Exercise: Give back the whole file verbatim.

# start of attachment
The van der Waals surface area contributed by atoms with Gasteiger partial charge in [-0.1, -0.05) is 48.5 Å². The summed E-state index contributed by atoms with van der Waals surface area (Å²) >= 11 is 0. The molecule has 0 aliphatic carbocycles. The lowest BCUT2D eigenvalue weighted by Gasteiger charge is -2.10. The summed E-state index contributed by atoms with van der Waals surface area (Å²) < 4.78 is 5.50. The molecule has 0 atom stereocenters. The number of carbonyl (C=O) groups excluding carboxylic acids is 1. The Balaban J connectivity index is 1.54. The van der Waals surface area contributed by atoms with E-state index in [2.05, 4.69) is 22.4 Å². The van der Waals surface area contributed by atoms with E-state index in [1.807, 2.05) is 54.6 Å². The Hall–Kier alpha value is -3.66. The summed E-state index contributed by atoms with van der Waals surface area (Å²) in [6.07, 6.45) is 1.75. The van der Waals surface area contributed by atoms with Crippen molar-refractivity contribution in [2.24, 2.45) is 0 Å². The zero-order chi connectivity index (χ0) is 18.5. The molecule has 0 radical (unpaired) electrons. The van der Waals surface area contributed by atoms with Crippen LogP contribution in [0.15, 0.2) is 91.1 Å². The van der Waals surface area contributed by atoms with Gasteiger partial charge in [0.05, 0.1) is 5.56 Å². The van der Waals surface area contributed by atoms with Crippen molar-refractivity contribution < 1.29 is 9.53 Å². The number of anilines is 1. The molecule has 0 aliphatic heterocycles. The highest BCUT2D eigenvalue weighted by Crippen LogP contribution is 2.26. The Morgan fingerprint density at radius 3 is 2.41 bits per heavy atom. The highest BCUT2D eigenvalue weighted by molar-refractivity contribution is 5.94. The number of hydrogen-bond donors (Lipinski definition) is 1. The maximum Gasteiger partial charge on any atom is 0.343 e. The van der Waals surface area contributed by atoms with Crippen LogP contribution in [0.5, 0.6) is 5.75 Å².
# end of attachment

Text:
The van der Waals surface area contributed by atoms with Gasteiger partial charge in [-0.1, -0.05) is 48.5 Å². The summed E-state index contributed by atoms with van der Waals surface area (Å²) >= 11 is 0. The molecule has 0 aliphatic carbocycles. The lowest BCUT2D eigenvalue weighted by Gasteiger charge is -2.10. The summed E-state index contributed by atoms with van der Waals surface area (Å²) < 4.78 is 5.50. The molecule has 0 atom stereocenters. The number of carbonyl (C=O) groups excluding carboxylic acids is 1. The Balaban J connectivity index is 1.54. The van der Waals surface area contributed by atoms with E-state index in [2.05, 4.69) is 22.4 Å². The van der Waals surface area contributed by atoms with E-state index in [1.807, 2.05) is 54.6 Å². The Hall–Kier alpha value is -3.66. The summed E-state index contributed by atoms with van der Waals surface area (Å²) in [6.07, 6.45) is 1.75. The van der Waals surface area contributed by atoms with Crippen molar-refractivity contribution in [2.24, 2.45) is 0 Å². The zero-order chi connectivity index (χ0) is 18.5. The molecule has 0 radical (unpaired) electrons. The van der Waals surface area contributed by atoms with Crippen LogP contribution in [0.15, 0.2) is 91.1 Å². The van der Waals surface area contributed by atoms with Gasteiger partial charge in [0.05, 0.1) is 5.56 Å². The van der Waals surface area contributed by atoms with Crippen molar-refractivity contribution < 1.29 is 9.53 Å². The number of anilines is 1. The molecule has 0 aliphatic heterocycles. The highest BCUT2D eigenvalue weighted by Crippen LogP contribution is 2.26. The Morgan fingerprint density at radius 3 is 2.41 bits per heavy atom. The highest BCUT2D eigenvalue weighted by molar-refractivity contribution is 5.94. The number of hydrogen-bond donors (Lipinski definition) is 1. The maximum Gasteiger partial charge on any atom is 0.343 e. The van der Waals surface area contributed by atoms with Crippen LogP contribution in [0.5, 0.6) is 5.75 Å².